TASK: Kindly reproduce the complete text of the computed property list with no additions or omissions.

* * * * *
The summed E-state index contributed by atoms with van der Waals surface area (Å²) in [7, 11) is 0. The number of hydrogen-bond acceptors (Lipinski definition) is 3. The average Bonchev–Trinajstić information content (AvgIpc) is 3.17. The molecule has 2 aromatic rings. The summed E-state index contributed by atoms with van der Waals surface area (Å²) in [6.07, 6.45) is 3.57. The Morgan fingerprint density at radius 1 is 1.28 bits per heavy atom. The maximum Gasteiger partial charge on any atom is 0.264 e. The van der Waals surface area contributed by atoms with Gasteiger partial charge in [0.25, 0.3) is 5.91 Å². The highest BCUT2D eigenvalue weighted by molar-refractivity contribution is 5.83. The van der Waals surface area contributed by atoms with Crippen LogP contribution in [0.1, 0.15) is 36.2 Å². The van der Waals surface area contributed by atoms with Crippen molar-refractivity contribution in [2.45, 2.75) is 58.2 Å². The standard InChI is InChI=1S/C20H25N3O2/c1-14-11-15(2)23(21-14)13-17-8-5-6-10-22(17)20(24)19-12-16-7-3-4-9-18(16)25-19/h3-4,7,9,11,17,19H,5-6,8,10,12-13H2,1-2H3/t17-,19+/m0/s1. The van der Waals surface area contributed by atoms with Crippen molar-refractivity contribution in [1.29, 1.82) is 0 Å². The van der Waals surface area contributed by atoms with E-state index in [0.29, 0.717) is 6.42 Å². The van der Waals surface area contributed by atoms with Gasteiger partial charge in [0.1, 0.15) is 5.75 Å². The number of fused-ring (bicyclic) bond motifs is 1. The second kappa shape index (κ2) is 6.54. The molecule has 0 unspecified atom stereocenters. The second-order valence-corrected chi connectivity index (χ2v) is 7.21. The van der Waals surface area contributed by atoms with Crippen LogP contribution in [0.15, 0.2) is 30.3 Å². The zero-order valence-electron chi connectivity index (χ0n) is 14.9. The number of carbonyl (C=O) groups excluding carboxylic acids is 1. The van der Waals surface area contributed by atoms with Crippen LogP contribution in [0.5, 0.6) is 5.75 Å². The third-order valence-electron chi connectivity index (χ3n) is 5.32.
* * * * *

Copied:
The summed E-state index contributed by atoms with van der Waals surface area (Å²) in [7, 11) is 0. The number of hydrogen-bond acceptors (Lipinski definition) is 3. The average Bonchev–Trinajstić information content (AvgIpc) is 3.17. The molecule has 2 aromatic rings. The summed E-state index contributed by atoms with van der Waals surface area (Å²) in [6.07, 6.45) is 3.57. The Morgan fingerprint density at radius 1 is 1.28 bits per heavy atom. The maximum Gasteiger partial charge on any atom is 0.264 e. The van der Waals surface area contributed by atoms with Gasteiger partial charge in [0.25, 0.3) is 5.91 Å². The highest BCUT2D eigenvalue weighted by molar-refractivity contribution is 5.83. The van der Waals surface area contributed by atoms with Crippen LogP contribution in [0.1, 0.15) is 36.2 Å². The van der Waals surface area contributed by atoms with Crippen molar-refractivity contribution in [2.45, 2.75) is 58.2 Å². The standard InChI is InChI=1S/C20H25N3O2/c1-14-11-15(2)23(21-14)13-17-8-5-6-10-22(17)20(24)19-12-16-7-3-4-9-18(16)25-19/h3-4,7,9,11,17,19H,5-6,8,10,12-13H2,1-2H3/t17-,19+/m0/s1. The van der Waals surface area contributed by atoms with Crippen molar-refractivity contribution in [1.29, 1.82) is 0 Å². The van der Waals surface area contributed by atoms with E-state index in [0.29, 0.717) is 6.42 Å². The van der Waals surface area contributed by atoms with Gasteiger partial charge in [0.1, 0.15) is 5.75 Å². The number of fused-ring (bicyclic) bond motifs is 1. The second kappa shape index (κ2) is 6.54. The molecule has 0 unspecified atom stereocenters. The second-order valence-corrected chi connectivity index (χ2v) is 7.21. The van der Waals surface area contributed by atoms with Crippen LogP contribution in [0.15, 0.2) is 30.3 Å². The zero-order valence-electron chi connectivity index (χ0n) is 14.9. The number of carbonyl (C=O) groups excluding carboxylic acids is 1. The van der Waals surface area contributed by atoms with Crippen LogP contribution in [0.5, 0.6) is 5.75 Å². The third-order valence-electron chi connectivity index (χ3n) is 5.32.